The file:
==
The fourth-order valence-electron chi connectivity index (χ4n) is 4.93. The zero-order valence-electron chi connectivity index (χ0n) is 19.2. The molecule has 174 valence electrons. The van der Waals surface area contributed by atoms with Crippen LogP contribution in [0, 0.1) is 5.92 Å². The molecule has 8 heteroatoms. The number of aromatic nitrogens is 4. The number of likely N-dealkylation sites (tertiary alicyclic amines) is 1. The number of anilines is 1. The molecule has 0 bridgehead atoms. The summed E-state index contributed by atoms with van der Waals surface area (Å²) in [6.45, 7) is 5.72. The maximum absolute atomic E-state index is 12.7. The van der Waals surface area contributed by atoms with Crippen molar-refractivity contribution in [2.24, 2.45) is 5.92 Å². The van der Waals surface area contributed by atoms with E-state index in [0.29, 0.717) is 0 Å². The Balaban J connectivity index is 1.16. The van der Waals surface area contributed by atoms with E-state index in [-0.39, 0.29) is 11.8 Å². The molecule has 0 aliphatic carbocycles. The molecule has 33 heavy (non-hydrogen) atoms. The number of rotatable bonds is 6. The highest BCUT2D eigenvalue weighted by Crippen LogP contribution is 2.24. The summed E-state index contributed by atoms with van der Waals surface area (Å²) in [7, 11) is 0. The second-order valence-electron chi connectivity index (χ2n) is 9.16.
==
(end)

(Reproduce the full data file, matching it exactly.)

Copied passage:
The fourth-order valence-electron chi connectivity index (χ4n) is 4.93. The zero-order valence-electron chi connectivity index (χ0n) is 19.2. The molecule has 174 valence electrons. The van der Waals surface area contributed by atoms with Crippen LogP contribution in [0, 0.1) is 5.92 Å². The molecule has 8 heteroatoms. The number of aromatic nitrogens is 4. The number of likely N-dealkylation sites (tertiary alicyclic amines) is 1. The number of anilines is 1. The molecule has 0 bridgehead atoms. The summed E-state index contributed by atoms with van der Waals surface area (Å²) in [6.45, 7) is 5.72. The maximum absolute atomic E-state index is 12.7. The van der Waals surface area contributed by atoms with Crippen molar-refractivity contribution in [2.24, 2.45) is 5.92 Å². The van der Waals surface area contributed by atoms with E-state index in [0.29, 0.717) is 0 Å². The Balaban J connectivity index is 1.16. The van der Waals surface area contributed by atoms with E-state index in [-0.39, 0.29) is 11.8 Å². The molecule has 0 aliphatic carbocycles. The molecule has 33 heavy (non-hydrogen) atoms. The number of rotatable bonds is 6. The highest BCUT2D eigenvalue weighted by Crippen LogP contribution is 2.24. The summed E-state index contributed by atoms with van der Waals surface area (Å²) in [7, 11) is 0. The second-order valence-electron chi connectivity index (χ2n) is 9.16.